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News Article

Mexico, the US to Develop Joint Vaccination Scheme

By Miriam Bello | Wed, 04/28/2021 - 12:24

Mexicans are heading to the US to get their COVID-19 vaccines, leading local authorities to create a vaccination scheme that prioritizes those that travel back and forth between both countries.

Mexico has vaccinated about 4.6 percent of its population, even though it has secured enough doses for all its citizens. The problem is that the vaccine’s rollout has been slow and uneven. While the government promised to begin vaccinating elders living at rural areas first, rollouts unfolded differently in every state. Moreover, vaccination for medical professionals has also dragged. Just weeks ago, medical professionals working in the private sector protested outside the President’s home asking for vaccines, as they were left out of the priority campaigns.

On the other hand, the US is well underway to vaccinate most of its population. At this point, 29.1 percent of the US population is vaccinated against COVID-19. President Joe Biden’s COVID-19 vaccination campaign aims to apply 200 million doses during his first 100 days in office. Biden later promised that vaccines will be available for everyone over 18 years old. Furthermore, the country sent 2.5 million doses of the AstraZeneca vaccine to Mexico last month.

With this in mind, people from Mexico and other parts of Latin America began independently flying to the US to get vaccinated, mainly at the southern states. Texas has extra COVID-19 doses, according to Los Angeles Times, which has made it a major hub for international travelers seeking to get vaccinated. “US health officials say vaccine tourism is legal. Only about half of US states require proof of residency for vaccinations, and none insist patients show proof of citizenship,” reports Los Angeles Times. So far, there are no exact numbers of regarding how many Mexicans or Latin Americans have received a jab in the US. But, Florida, for example, estimates than over 128,000 non-residents have received a dose in the state.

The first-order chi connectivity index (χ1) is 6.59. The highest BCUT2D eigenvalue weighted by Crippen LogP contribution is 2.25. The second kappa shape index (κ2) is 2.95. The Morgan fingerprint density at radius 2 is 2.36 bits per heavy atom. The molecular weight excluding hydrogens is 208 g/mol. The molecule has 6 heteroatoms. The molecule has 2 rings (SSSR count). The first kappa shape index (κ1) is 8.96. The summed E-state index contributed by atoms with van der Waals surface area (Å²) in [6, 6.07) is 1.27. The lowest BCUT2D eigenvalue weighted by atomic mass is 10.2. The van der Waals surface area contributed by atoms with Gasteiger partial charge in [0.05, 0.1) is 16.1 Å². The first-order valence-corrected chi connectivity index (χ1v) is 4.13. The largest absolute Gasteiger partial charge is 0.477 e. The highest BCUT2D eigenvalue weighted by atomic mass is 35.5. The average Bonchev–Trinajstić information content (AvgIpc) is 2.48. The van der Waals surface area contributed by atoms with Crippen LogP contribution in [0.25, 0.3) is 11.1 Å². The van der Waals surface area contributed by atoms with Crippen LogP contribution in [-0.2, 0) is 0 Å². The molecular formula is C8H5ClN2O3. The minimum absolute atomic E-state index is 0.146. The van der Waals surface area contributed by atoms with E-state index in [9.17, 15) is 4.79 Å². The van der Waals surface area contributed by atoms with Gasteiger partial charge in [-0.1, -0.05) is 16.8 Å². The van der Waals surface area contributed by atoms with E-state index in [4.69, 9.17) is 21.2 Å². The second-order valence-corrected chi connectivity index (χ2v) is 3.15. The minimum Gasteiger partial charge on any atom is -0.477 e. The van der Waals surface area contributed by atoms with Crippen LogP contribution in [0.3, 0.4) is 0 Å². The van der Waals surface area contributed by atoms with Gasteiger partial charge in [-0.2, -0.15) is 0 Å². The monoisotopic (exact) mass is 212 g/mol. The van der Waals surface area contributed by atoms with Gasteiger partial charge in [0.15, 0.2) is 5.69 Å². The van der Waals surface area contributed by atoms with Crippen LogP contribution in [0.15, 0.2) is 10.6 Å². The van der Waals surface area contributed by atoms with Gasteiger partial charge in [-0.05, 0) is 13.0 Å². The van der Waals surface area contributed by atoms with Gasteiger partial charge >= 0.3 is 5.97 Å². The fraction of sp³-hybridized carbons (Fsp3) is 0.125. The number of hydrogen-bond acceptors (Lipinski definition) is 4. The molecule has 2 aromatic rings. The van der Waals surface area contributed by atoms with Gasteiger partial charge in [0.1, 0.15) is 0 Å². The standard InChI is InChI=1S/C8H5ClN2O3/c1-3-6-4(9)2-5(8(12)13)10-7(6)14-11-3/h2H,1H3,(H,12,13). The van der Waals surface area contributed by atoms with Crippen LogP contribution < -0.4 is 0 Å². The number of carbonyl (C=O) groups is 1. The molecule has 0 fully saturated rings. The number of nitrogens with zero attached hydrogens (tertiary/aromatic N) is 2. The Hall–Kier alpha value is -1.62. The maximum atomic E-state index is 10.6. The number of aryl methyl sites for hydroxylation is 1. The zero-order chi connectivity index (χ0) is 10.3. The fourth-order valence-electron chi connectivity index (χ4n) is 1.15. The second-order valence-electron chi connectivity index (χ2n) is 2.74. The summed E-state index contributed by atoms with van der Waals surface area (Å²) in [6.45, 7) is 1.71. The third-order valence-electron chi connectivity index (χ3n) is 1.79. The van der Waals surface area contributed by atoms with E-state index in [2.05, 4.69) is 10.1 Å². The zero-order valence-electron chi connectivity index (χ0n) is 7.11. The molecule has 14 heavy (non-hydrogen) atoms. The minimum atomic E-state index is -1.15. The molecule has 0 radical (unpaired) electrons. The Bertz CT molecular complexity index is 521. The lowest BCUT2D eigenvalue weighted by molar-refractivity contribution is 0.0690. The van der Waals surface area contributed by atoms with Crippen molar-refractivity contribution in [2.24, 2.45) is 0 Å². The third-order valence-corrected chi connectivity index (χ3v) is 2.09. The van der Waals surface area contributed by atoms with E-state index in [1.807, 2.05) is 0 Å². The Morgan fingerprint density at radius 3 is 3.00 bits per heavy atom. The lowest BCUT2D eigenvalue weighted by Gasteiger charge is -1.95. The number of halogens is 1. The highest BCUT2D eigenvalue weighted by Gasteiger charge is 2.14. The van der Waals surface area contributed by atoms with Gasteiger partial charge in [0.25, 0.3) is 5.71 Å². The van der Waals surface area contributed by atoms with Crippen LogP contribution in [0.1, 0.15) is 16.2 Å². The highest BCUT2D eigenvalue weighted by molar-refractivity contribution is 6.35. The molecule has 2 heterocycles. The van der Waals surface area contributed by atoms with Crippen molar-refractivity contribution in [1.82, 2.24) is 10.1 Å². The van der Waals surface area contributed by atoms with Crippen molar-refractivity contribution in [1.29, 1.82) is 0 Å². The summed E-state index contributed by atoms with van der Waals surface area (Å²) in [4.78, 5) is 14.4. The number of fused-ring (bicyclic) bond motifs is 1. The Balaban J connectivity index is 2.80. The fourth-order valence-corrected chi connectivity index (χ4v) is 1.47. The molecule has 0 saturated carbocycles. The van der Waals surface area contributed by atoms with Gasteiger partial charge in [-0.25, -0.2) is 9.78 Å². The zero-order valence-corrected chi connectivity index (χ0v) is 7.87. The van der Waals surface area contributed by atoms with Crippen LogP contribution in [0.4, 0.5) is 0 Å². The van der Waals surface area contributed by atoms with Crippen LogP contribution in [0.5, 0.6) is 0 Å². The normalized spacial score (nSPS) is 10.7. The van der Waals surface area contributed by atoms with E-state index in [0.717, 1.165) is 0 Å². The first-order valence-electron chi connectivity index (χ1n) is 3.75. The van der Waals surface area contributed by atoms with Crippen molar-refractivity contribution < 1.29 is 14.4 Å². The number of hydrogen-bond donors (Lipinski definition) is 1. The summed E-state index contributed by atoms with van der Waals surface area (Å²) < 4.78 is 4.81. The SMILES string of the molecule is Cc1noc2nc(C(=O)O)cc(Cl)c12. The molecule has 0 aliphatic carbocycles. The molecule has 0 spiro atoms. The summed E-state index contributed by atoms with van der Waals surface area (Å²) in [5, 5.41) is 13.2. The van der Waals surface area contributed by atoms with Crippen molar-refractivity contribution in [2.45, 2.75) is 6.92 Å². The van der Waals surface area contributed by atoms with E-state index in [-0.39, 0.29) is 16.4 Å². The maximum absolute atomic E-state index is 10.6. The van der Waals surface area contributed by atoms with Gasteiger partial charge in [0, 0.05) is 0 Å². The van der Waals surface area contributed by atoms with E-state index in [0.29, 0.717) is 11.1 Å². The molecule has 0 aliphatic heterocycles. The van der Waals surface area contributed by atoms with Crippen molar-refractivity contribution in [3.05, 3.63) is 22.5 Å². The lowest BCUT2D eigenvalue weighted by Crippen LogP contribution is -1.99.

The situation led travel agencies to offer vaccination packages for around MXN$20,000 (US$1,002). The president of the Mexican Association of Travel Agencies, Eduardo Paniagua, estimated that during the last two months the sale of airline tickets increased by 70 percent year-on-year because of this trend.

To address the situation, the Ministry of Foreign Affairs announced a boarder vaccination scheme between Mexico and the US that will prioritize Mexicans living in border cities due to the significant mobility between both countries. "The point is that the US can integrate Mexico into some of its vaccination plans," said Martha Delgado, Deputy Minister for Multilateral Affairs of the Foreign Affairs Ministry.

The data used in this article was sourced from:  
Bloombrg, El Economista, Los Angeles Times, NPR
Miriam Bello Miriam Bello Journalist and Industry Analyst